I shared a personal reflection on TikTok recently about asking for – or admitting that you need – help.

In particular, I was sharing about how these things often exist outside of my comfort zone.

I think we (collectively) agree that asking for help should be okay. We encourage it. Teamwork and all that.

We applaud people’s bravery when they admit they’re struggling and do make that ask for help.

But – why do people need to be brave for this?

It’s because asking for help is still kinda shamed in society.

To be clear: It shouldn’t be.

But it is. We each feel it at the individual level (hence why asking for help feels hard, and why this is such a common experience).

Asking vs needing

Asking for help is one thing, but what makes it so hard?

➡️ In my own recent experience, the difficulty came from the idea that I needed help in the first place 🫣.

The messages we’re conditioned with in (North American) society seem to add up to this: “Of course ask for help if you need it…but you really shouldn’t need it.”

For me, admitting I needed help meant admitting that:

    • I couldn’t do it on my own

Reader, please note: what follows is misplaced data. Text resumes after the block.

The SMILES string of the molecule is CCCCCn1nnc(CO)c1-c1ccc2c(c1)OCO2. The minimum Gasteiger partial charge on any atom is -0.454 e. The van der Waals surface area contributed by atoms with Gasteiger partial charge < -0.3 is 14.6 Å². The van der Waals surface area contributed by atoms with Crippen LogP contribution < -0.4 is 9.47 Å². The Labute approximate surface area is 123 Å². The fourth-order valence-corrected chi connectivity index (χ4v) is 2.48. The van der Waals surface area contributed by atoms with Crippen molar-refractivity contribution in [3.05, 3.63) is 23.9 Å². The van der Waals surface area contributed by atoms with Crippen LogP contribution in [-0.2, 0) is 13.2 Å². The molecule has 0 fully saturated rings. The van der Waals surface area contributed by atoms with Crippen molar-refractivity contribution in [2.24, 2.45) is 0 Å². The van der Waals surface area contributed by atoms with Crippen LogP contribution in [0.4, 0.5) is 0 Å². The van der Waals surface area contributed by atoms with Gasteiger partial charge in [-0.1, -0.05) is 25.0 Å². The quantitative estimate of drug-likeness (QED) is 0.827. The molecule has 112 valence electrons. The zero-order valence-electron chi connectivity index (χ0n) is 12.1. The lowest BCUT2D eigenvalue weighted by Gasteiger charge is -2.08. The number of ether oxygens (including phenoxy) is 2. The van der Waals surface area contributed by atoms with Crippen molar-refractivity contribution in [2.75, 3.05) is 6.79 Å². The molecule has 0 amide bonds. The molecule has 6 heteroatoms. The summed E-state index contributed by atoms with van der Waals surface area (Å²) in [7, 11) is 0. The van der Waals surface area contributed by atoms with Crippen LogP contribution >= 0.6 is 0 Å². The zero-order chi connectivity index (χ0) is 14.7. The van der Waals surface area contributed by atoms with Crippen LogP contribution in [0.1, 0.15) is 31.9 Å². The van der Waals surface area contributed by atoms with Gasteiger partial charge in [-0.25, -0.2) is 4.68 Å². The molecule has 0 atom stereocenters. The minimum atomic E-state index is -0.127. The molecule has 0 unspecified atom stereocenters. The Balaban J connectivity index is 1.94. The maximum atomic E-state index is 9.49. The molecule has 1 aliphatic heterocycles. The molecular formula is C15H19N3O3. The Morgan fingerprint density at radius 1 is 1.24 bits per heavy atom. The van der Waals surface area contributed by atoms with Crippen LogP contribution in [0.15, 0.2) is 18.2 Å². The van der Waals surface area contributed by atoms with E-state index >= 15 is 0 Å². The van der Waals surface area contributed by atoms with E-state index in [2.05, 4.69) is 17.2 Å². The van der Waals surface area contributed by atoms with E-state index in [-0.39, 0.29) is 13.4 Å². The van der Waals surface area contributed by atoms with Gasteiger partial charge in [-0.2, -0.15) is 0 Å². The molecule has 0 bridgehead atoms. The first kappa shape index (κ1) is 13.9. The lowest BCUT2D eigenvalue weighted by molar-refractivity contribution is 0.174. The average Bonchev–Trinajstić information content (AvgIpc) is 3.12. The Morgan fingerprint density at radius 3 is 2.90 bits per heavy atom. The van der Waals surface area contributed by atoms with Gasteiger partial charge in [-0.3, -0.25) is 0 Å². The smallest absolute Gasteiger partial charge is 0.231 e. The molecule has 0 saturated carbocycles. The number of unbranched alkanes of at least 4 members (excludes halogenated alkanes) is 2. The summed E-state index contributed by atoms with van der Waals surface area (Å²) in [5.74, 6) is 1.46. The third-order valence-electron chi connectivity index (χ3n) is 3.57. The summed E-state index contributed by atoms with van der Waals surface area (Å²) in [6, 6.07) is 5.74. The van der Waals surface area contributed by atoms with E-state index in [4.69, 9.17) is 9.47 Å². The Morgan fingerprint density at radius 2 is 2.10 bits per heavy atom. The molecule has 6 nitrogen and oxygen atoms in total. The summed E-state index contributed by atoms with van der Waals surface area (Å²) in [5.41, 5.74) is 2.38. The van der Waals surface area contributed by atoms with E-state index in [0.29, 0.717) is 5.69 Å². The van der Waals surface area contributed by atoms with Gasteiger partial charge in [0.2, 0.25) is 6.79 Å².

• I’m not good enough
    • I’m failing
    • Everyone was right that it wouldn’t work out
    • I’m not doing enough
    • I’m not working hard enough
    • There’s something wrong with me if I can’t do it and others can

And THOSE beliefs felt comfortable. I was used to believing them (*ahem* comfort zones are not always PLEASANT).

Releasing those ideas meant expanding into a new way of thinking and being – expanding into a more spacious comfort zone in which asking for and needing help is completely OKAY.

Testing assumptions and beliefs through self-observation

Ultimately, your current reality is based on the beliefs you’ve held up until this point.

For me, I could not receive help if I believed that needing it meant a was a failure – so I stayed stuck, not getting the help I wanted and needed.

Having a regular practice of self-observation and reflection is what has helped me have so many mindset breakthroughs recently, including this one.

My self-portrait practice has been foundational for this. The big breakthroughs don’t always come during a session, but the fact that I regularly take time for this embodied self-reflection means that it’s a habitual part of my life now.

I credit this practice with soooo much if my own growth and expansion over the past two years.

Curious how it can work for you, too?

Book a coffee chat here to talk more.